Student finds his way to medical school through nutrition
Kevin Mensah-Biney is known among his peers at the Virginia Tech Carilion School of Medicine as a trivia buff.
“Not really trivia,” he says with a grin, “more like random facts.”
His talent for storing and retrieving information has served him well academically. He earned a degree in nutrition from the University of North Carolina at Chapel Hill before entering the medical school in 2014.
“I knew before college that I wanted to go to medical school,” he said. “I wanted to major in something not so cookie-cutter. Nutrition is such a key part of people’s health. I knew it would be relevant to whatever medical specialty I chose.”
Mensah-Biney, the son of Ghanaian parents, grew up in Asheville, North Carolina. He showed an aptitude for science at an early age.
“I always loved science, especially as it related to the human body,” he said.
Mensah-Biney is one of two students awarded the Morgan Dana Harrington Memorial Scholarship this year. Daniel Harrington, vice dean of the Virginia Tech Carilion School of Medicine, and his wife, Gil, established the scholarship to honor the memory of their daughter, who was abducted and killed in 2009 after a concert in Charlottesville, Virginia. Morgan, 20, was a junior at Virginia Tech majoring in elementary education.
“I’m very grateful and honored to receive this award, especially knowing that the Harringtons play such a huge role in our school,” he said. “I hope that with this scholarship, I can help keep Morgan’s memory alive.”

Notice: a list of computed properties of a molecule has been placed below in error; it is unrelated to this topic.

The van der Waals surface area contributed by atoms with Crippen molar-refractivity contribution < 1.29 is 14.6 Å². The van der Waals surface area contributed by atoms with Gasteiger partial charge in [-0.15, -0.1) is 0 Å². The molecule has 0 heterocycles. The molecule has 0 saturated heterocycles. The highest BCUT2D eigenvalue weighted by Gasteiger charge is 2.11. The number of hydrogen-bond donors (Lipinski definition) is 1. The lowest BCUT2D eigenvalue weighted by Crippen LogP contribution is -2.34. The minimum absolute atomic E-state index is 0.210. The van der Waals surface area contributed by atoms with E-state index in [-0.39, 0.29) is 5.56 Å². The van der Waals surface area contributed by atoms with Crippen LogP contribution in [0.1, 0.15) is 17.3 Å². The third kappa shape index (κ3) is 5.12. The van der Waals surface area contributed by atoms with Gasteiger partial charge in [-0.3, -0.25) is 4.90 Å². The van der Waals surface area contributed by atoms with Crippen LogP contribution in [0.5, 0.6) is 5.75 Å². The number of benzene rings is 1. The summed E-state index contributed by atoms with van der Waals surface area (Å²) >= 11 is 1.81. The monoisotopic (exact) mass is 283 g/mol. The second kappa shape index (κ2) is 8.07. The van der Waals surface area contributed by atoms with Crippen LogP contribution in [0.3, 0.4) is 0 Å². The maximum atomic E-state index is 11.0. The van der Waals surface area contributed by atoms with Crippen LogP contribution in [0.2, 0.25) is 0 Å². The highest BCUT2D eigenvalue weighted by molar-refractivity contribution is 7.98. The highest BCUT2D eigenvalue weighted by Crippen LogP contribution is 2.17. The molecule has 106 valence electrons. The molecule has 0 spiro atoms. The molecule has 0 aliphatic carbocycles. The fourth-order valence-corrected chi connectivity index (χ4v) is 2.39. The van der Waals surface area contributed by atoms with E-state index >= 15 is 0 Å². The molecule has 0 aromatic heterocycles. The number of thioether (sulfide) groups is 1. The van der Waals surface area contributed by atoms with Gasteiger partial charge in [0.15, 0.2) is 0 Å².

Mensah-Biney applied to more than 50 surgical residency programs across the country and used the money to help pay for travel expenses for interviews. He and his peers in the class of 2018 will find out where they will go for their residencies on Match Day, which is March 16.
Two elements of his experience at the medical school that he has found particularly helpful are the student research requirement and clinical rotations. His research, under the mentorship of Sandy Fogel, associate professor of surgery at the school, looked at patients who were transferred to Carilion Roanoke Memorial Hospital for emergency general surgery from outside facilities to determine the effect of distance and time on their outcomes. The research was published in an issue of The American Surgeon last year, and Mensah-Biney presented a poster at the 2017 Annual Scientific Meeting Southeastern Surgical Congress in Nashville.
To have his research recognized on a national level speaks to the rigor and quality of the school’s research requirement. Since the school entered its first class in 2010, 53 different students have had their research published in national journals, and students have presented 234 posters and 39 oral presentations at regional, national, and international meetings.
“Having research experience is something that keeps us competitive as we apply for residencies and later when we go into practice,” he said. “I can’t imagine going through medical school and not having the research requirement.”
Mensah-Biney also found clinical rotations – a time during students’ third year when they complete required clerkships in core clinical disciplines along with radiology and neurology – invaluable. He enjoyed all of them.
“It made it hard for me to choose a specialty,” he said. “But they offered a good knowledge base for lots of different areas of medicine besides the one I chose.”
In addition to his studies, Mensah-Biney has filled his four years of medical school with activities in service to others. He tutored fellow students at the school and volunteered at Roanoke’s Ronald McDonald House and Bradley Free Clinic.
These activities have prepared him for future years of service as a physician.
“Making an impact on others is something I’ve always wanted to do.”